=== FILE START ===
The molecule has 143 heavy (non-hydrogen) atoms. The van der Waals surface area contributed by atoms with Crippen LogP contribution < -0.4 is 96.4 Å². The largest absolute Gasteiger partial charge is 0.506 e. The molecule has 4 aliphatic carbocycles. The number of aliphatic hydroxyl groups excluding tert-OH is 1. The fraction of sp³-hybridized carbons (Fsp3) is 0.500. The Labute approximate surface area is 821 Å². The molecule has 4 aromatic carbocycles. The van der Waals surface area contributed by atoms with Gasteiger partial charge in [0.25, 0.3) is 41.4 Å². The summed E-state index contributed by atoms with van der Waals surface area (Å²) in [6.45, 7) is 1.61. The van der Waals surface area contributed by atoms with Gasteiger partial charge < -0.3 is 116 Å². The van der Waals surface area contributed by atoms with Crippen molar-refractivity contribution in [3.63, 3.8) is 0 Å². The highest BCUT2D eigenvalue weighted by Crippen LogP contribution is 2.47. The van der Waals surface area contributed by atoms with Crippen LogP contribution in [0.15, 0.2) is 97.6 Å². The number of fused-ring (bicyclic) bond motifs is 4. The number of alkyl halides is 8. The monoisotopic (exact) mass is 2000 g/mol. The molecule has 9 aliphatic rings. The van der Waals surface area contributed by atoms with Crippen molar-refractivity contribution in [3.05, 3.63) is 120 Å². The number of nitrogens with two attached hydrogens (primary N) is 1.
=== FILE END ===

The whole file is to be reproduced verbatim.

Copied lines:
The molecule has 143 heavy (non-hydrogen) atoms. The van der Waals surface area contributed by atoms with Crippen LogP contribution < -0.4 is 96.4 Å². The largest absolute Gasteiger partial charge is 0.506 e. The molecule has 4 aliphatic carbocycles. The number of aliphatic hydroxyl groups excluding tert-OH is 1. The fraction of sp³-hybridized carbons (Fsp3) is 0.500. The Labute approximate surface area is 821 Å². The molecule has 4 aromatic carbocycles. The van der Waals surface area contributed by atoms with Gasteiger partial charge in [0.25, 0.3) is 41.4 Å². The summed E-state index contributed by atoms with van der Waals surface area (Å²) in [6.45, 7) is 1.61. The van der Waals surface area contributed by atoms with Gasteiger partial charge < -0.3 is 116 Å². The van der Waals surface area contributed by atoms with Crippen molar-refractivity contribution in [3.63, 3.8) is 0 Å². The highest BCUT2D eigenvalue weighted by Crippen LogP contribution is 2.47. The van der Waals surface area contributed by atoms with Crippen LogP contribution in [0.15, 0.2) is 97.6 Å². The number of fused-ring (bicyclic) bond motifs is 4. The number of alkyl halides is 8. The monoisotopic (exact) mass is 2000 g/mol. The molecule has 9 aliphatic rings. The van der Waals surface area contributed by atoms with Crippen molar-refractivity contribution in [3.05, 3.63) is 120 Å². The number of nitrogens with two attached hydrogens (primary N) is 1.